Though not originally one of the design criteria, it turns out that a cool thing about the Aeronaut’s division of space is that many folks find they can live out of it and never actually unpack it. Once you set it down on a luggage rack/desk/bureau/bed/floor, it’s sort of like a chest of drawers, providing easy access to its contents. This can be particularly sweet when you’re only staying a night or two somewhere, or when your accommodation lacks a closet. We even added two simple webbing loop handles just inside the main hatch opening so you can easily pick up your Aeronaut and move it around your room without needing to zip it shut; these grab loops can also come in handy if, for example, your bag is inspected at an airport security checkpoint, or any time you might want to move an open Aeronaut with some alacrity.
Whew—too many to count! Since its inception circa 2003, we’ve added features and nudged things around a bit, but its basic layout and size remains the same. Of particular note are the Late-2014 and 2017 design updates.
Tom wanted to have all three options, and to be able to choose which mode was most appropriate at any given moment. Having the backpack straps zip away is great: when stowing the Aeronaut in the overhead bin, it’ll slide in and out without getting caught; if you need to check it, there’s less reason to worry about what baggage handlers and conveyor belts might do to it; the Aeronaut looks relatively tidy and presentable with straps stowed and carried by hand (or with a shoulder strap attached), so that when you’re making an appearance at a four star hotel you’d perhaps be less likely to be given the bum’s rush. Carried as a backpack, the Aeronaut can make navigating a crowded plane, bus, or subway easy-breezy; a short hike through town to the hostel or pension is no biggie.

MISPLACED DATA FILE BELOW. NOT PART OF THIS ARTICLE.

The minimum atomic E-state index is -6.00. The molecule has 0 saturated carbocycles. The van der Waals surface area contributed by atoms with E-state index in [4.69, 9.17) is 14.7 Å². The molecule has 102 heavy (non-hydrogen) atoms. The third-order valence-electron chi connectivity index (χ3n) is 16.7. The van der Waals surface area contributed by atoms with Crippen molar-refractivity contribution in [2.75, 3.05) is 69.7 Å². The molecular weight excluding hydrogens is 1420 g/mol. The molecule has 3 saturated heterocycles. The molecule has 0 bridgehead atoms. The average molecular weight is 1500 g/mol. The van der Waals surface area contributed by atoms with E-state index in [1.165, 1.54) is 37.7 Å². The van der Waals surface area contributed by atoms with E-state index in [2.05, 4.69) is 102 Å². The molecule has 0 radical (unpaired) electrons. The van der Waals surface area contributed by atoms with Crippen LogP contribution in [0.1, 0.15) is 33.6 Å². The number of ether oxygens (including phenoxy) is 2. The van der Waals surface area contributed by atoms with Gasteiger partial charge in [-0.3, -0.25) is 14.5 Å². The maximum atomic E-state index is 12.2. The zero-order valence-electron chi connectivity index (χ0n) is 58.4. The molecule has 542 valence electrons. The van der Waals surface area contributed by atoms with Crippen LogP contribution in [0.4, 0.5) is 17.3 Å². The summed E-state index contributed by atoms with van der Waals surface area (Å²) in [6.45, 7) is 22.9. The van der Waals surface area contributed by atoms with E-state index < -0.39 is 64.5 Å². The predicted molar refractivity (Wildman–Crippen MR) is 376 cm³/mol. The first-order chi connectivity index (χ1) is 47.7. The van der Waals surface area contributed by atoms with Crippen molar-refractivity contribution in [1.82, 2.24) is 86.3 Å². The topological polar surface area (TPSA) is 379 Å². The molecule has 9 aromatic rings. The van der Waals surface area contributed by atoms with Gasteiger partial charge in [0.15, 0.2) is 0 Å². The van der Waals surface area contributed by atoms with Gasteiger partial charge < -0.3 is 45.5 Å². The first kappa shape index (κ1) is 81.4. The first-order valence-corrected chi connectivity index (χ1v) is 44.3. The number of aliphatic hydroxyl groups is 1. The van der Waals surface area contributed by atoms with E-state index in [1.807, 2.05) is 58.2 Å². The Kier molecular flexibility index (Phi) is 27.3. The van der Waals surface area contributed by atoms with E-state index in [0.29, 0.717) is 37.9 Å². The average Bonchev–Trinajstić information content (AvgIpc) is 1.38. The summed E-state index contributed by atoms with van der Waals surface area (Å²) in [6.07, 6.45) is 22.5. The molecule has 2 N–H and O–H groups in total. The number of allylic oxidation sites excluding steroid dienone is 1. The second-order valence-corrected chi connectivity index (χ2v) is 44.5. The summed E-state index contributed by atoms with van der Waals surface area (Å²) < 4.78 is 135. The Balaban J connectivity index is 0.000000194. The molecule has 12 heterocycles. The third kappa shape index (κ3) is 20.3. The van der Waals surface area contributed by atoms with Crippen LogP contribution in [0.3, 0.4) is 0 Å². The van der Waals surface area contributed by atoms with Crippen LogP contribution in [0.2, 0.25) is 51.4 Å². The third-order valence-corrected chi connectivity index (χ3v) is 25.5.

The Aeronaut 45—with exterior dimensions of 21.9” (w) x 14” (h) x 9.1” (d)—qualifies as a maximum carry-on main bag on most U.S. airlines. Technically speaking, the Aeronaut 45 exceeds the stated dimensions for carry-on requirements for some European and smaller airlines. That said, the Aeronaut 45 is soft luggage, which means that if it’s underpacked, it can compress to meet those requirements. Many people successfully underpack the Aeronaut 45 and use it on European or smaller airlines, but we can’t guarantee this will work for you.